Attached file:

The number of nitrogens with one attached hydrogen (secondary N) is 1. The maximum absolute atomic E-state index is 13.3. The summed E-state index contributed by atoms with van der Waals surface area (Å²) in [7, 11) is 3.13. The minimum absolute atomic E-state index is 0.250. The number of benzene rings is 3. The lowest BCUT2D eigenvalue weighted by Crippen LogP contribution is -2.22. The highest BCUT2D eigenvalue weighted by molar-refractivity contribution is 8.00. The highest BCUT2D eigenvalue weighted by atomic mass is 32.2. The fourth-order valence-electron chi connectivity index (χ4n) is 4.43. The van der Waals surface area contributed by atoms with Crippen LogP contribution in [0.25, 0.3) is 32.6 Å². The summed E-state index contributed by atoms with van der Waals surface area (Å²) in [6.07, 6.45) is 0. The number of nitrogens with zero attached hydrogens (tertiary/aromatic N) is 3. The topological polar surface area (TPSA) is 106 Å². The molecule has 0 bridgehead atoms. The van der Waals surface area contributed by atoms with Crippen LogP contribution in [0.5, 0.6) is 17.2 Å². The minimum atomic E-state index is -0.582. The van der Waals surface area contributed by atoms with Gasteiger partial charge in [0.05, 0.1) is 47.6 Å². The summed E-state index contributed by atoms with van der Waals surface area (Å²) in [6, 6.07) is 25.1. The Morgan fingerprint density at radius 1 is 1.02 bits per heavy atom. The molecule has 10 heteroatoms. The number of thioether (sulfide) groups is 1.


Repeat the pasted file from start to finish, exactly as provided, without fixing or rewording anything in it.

The number of nitrogens with one attached hydrogen (secondary N) is 1. The maximum absolute atomic E-state index is 13.3. The summed E-state index contributed by atoms with van der Waals surface area (Å²) in [7, 11) is 3.13. The minimum absolute atomic E-state index is 0.250. The number of benzene rings is 3. The lowest BCUT2D eigenvalue weighted by Crippen LogP contribution is -2.22. The highest BCUT2D eigenvalue weighted by molar-refractivity contribution is 8.00. The highest BCUT2D eigenvalue weighted by atomic mass is 32.2. The fourth-order valence-electron chi connectivity index (χ4n) is 4.43. The van der Waals surface area contributed by atoms with Crippen LogP contribution in [0.25, 0.3) is 32.6 Å². The summed E-state index contributed by atoms with van der Waals surface area (Å²) in [6.07, 6.45) is 0. The number of nitrogens with zero attached hydrogens (tertiary/aromatic N) is 3. The topological polar surface area (TPSA) is 106 Å². The molecule has 0 bridgehead atoms. The van der Waals surface area contributed by atoms with Crippen LogP contribution in [0.5, 0.6) is 17.2 Å². The minimum atomic E-state index is -0.582. The van der Waals surface area contributed by atoms with Gasteiger partial charge in [0.05, 0.1) is 47.6 Å². The summed E-state index contributed by atoms with van der Waals surface area (Å²) in [6, 6.07) is 25.1. The Morgan fingerprint density at radius 1 is 1.02 bits per heavy atom. The molecule has 10 heteroatoms. The number of thioether (sulfide) groups is 1.